Questions to Baddeley, Eysenck, and Anderson’s (2015) Autobiographical Memory
What is the purpose of autobiographical memory?
Autobiographical memory serves as the means of retaining the essential information about one’s life. For instance, autobiographical memory provides a chance to remember the events that shaped one’s personality and defined the further course of one’s development. In other words, autobiographical memory contributes to the development of an individual’s identity, therefore, helping people to define their place and role in the social and family hierarchy, thus, cementing their relationships with others (Baddeley, Eysenck, & Anderson, 2015).
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Furthermore, autobiographical memory is an integral part of one’s mental health. The loss of autobiographical memory is typically associated with health issues such as dementia, particularly, Alzheimer’s disease (Baddeley et al., 2015). Therefore, the acquisition and retention of autobiographic memory are essential to one’s cognitive and emotional development.
What is calendrical autobiographical memory?
The phenomenon of calendrical autobiographical memory is especially curious since it incorporates the description of several unprecedented cases. The subject matter is rendered as a rather rare occurrence and is, therefore, atypical in most people.
Although the presence of calendrical memory does not imply that one should be able to remember the events associated with specific episodes especially well, the subject matter implied an outstandingly good level of autobiographical memory progress (Baddeley et al., 2015). The level of detail that people with calendrical memory show when recalling specific autobiographical events is truly unbelievable. Further studies of the mechanics of calendrical memory are required to explore the issue deeper and, therefore, gain a better understanding of the properties of memory.
Questions to Kensinger and Schacter’s (2006) Article
What is the difference between the effects of positive and negative valence on the efficacy of memorizing specific events?
According to the study carried out by Baddeley et al. (2015), there is no tangible difference between the effects that positive and negative valence has on people’s abilities to remember particular events. To be more accurate, the number of details that the groups representing positive and negative valence-based memory processes recalled was similar in both groups. Both types of participants memorized roughly the same number of details concerning the events in which they took part.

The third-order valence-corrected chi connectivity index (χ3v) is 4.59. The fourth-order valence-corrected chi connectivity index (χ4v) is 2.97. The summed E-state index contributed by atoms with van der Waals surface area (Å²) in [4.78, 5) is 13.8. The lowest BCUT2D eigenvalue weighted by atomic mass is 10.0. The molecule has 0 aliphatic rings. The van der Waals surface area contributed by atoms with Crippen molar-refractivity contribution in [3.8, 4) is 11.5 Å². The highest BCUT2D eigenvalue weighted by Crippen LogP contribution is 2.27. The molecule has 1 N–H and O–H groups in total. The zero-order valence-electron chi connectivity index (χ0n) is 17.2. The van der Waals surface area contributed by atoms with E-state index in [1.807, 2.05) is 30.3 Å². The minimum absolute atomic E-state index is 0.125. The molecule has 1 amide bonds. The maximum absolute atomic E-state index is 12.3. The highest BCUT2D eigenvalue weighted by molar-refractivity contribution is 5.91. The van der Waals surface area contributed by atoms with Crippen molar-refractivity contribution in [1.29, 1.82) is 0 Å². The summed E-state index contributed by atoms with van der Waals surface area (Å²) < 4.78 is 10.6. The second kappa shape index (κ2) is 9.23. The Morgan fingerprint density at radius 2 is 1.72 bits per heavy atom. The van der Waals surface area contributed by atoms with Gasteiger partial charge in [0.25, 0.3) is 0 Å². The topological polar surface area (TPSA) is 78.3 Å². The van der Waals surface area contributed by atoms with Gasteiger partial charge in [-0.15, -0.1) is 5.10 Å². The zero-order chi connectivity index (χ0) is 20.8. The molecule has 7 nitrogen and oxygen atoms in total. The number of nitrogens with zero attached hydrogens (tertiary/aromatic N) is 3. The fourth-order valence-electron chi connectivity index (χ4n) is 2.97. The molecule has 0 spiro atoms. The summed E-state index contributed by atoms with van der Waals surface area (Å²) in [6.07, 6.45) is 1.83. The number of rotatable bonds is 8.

This type of the information was different in each case; according to the outcomes of the measurement process, the negative-valence group showed the propensity toward developing the information associated with events, whereas the positive-valence group seemed to have a weaker grasp on the data associated with the events (Baddeley et al., 2015).
What is the connection between the type of valence and the quality of memory?
Apart from affecting the number of details that the participants were able to retain in their memory, the choice of the valence type also had a profound impact on the quality of the memories that the participants acquired. Particularly, the participants using the neutral memory type were capable of retaining the essential information more successfully than the groups that used negative and positive valence types (Kensinger & Schacter, 2006). The identified effect can be attributed to the fact that the specified outcome leads to “fewer reconstructive memory errors” (Kensinger & Schacter, 2006, p. 761). Therefore, the correlation between the outcomes of measurement in both groups can be explained from the current theoretical standpoint. That being said, a closer analysis of the specified issue is required.
Baddeley, A., Eysenck, M. W., & Anderson, M. C. (2015). Memory (2nd ed.). New York, NY: Psychology Press.
Kensinger, E. A., & Schacter, D. L. (2006). When the Red Sox shocked the Yankees: Comparing negative and positive memories. Psychonomic Bulletin & Review, 13(5), 757-763.